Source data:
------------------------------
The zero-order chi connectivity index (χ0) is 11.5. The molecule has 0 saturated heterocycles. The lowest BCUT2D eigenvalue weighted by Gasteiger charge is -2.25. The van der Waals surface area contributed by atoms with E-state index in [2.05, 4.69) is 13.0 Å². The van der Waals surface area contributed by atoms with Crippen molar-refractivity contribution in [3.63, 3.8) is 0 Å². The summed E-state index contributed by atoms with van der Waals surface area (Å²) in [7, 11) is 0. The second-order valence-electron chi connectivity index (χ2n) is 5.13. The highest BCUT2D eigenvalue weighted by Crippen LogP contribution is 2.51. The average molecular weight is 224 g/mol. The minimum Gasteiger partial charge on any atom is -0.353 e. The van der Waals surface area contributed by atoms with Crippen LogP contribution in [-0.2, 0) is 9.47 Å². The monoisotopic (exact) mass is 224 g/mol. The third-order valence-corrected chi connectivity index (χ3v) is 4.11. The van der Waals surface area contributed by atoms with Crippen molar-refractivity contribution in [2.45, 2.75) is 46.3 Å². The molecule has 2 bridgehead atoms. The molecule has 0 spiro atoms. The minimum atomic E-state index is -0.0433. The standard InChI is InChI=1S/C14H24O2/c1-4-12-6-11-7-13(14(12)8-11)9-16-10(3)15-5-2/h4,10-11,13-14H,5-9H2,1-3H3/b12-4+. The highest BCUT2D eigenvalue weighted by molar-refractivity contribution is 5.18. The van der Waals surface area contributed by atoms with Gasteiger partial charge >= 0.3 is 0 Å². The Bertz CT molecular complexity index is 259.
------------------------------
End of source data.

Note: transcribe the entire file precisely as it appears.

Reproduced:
The zero-order chi connectivity index (χ0) is 11.5. The molecule has 0 saturated heterocycles. The lowest BCUT2D eigenvalue weighted by Gasteiger charge is -2.25. The van der Waals surface area contributed by atoms with E-state index in [2.05, 4.69) is 13.0 Å². The van der Waals surface area contributed by atoms with Crippen molar-refractivity contribution in [3.63, 3.8) is 0 Å². The summed E-state index contributed by atoms with van der Waals surface area (Å²) in [7, 11) is 0. The second-order valence-electron chi connectivity index (χ2n) is 5.13. The highest BCUT2D eigenvalue weighted by Crippen LogP contribution is 2.51. The average molecular weight is 224 g/mol. The minimum Gasteiger partial charge on any atom is -0.353 e. The van der Waals surface area contributed by atoms with Crippen LogP contribution in [-0.2, 0) is 9.47 Å². The monoisotopic (exact) mass is 224 g/mol. The third-order valence-corrected chi connectivity index (χ3v) is 4.11. The van der Waals surface area contributed by atoms with Crippen molar-refractivity contribution in [2.45, 2.75) is 46.3 Å². The molecule has 2 bridgehead atoms. The molecule has 0 spiro atoms. The minimum atomic E-state index is -0.0433. The standard InChI is InChI=1S/C14H24O2/c1-4-12-6-11-7-13(14(12)8-11)9-16-10(3)15-5-2/h4,10-11,13-14H,5-9H2,1-3H3/b12-4+. The highest BCUT2D eigenvalue weighted by molar-refractivity contribution is 5.18. The van der Waals surface area contributed by atoms with Gasteiger partial charge >= 0.3 is 0 Å². The Bertz CT molecular complexity index is 259.